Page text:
By Bianca Maria Zonta
Paris-based photographer Michael Luppi’s art is a shadowy world of ethereal forms
and otherworldly visions.
His sensual photography evokes suggestions and images of subtle yet strong desire relating to the power of the unconscious. Luppi’s visual language is iconic, consisting in a varied repertoire of individuals or things regarded as representative symbols of ‘something’ – the sensual and provoking yet vulnerable young nudes (Eros in Situ), mostly female models or male tattooed bodies (Icône, Anti-Eros, Discovery…), an obscure and gloomy nature made of flowers and wild animals (bulls, horses, raptors, felines), isolated dolmen-like structures, geometric forms or ordinary objects (bridges, boats) emerging from the landscape (Visages Volcaniques).
This emblematic language seems to portray both its enigmatic author and a crude realism resulting in a modernly poetic symbolism, masked through the dim light or darkness of the image. The nocturnal setting, made of minimal landscapes and moonlit skies captured at twilight or dusk, seemingly mirrors a state of obscurity and ambiguity, of gradual decline and melancholy sadness (Icône) of Man as a divine creature. Religious symbols are always difficult to fix and interpret in an artist’s mind. Yet they recur beside nudes, captured in black-and-white shots enhancing the prevailing atmosphere of gloom and mystery of Luppi’s character and photography (Visages Volcaniques).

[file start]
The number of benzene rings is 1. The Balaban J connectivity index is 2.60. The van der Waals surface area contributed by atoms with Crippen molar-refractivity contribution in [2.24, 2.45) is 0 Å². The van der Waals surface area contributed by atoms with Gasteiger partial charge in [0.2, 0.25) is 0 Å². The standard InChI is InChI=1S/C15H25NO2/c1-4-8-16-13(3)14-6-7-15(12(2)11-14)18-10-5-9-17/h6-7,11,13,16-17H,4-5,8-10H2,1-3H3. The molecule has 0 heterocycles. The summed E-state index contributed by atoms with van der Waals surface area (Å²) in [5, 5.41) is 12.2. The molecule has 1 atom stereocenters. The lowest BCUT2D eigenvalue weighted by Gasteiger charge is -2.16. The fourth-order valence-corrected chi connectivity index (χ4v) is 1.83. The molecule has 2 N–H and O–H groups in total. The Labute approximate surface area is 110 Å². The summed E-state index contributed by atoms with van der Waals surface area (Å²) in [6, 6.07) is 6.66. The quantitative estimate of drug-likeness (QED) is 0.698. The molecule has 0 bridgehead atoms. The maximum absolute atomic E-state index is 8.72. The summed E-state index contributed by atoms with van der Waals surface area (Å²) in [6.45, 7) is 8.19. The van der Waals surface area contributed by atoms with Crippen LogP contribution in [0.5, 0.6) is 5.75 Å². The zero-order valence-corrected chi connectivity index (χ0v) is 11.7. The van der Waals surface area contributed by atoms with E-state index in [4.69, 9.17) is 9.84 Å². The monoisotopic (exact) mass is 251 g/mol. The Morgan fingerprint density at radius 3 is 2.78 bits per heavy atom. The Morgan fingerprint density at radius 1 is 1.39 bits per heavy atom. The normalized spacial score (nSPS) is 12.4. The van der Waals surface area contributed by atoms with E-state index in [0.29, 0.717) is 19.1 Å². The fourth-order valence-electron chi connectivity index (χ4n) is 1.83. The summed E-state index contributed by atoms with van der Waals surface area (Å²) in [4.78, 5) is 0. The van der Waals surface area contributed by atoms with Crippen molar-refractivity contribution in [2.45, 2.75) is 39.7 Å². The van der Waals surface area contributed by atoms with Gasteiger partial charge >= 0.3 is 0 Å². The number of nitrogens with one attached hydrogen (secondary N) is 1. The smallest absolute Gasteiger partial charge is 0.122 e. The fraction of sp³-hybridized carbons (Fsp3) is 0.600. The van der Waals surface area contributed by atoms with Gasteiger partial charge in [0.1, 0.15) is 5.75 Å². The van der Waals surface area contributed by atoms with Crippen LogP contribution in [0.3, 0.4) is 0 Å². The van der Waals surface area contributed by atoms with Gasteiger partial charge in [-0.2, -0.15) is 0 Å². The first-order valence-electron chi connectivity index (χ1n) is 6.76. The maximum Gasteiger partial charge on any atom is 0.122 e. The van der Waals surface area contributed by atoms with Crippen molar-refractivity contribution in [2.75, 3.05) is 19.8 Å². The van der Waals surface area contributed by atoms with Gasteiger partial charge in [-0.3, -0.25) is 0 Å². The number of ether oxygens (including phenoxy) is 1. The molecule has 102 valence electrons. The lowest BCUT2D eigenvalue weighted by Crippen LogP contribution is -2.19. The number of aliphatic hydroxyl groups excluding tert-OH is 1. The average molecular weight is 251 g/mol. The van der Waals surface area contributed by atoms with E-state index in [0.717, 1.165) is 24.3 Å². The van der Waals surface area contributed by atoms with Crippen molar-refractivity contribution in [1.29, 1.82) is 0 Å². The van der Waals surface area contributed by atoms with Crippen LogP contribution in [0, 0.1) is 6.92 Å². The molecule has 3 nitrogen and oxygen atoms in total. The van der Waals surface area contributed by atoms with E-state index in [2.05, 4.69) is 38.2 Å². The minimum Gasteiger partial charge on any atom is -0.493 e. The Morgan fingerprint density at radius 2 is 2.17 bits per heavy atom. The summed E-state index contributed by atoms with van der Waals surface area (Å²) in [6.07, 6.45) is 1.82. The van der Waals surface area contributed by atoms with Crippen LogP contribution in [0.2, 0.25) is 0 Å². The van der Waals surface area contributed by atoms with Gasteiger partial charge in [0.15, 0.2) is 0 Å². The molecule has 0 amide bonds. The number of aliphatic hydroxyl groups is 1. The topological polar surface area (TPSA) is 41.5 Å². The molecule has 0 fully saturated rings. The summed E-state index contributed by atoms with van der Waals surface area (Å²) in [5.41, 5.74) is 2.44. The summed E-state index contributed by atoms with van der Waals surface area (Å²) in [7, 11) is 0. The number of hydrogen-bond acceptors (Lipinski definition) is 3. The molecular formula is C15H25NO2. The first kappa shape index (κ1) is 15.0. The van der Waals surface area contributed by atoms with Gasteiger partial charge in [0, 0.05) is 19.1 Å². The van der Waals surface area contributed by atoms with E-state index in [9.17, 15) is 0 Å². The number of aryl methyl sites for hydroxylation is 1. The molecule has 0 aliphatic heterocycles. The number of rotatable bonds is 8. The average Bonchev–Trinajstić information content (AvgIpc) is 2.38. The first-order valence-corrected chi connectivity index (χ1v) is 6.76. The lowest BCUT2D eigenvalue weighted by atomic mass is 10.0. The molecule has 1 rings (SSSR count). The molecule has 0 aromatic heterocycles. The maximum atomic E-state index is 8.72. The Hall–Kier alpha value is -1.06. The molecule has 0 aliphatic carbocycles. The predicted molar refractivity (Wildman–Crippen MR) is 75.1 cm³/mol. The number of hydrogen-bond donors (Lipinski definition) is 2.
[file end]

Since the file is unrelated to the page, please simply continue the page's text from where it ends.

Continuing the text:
Fashion photography being thus imbued, almost paradoxically, with a deep yet controversial Christian piety. But freedom of artistic interpretation is strongly recalled and claimed by the wild creatures of Luppi’s art, where the central role of eros as the basic life instinct and the apparent obsession with the body visually ‘embody’ the corresponding significance of the inner soul of Man in search of identity. Hence nakedness seemingly symbolises the unprotected and defenceless state of human existence, captured in all its potential magnificence yet disarming vulnerability.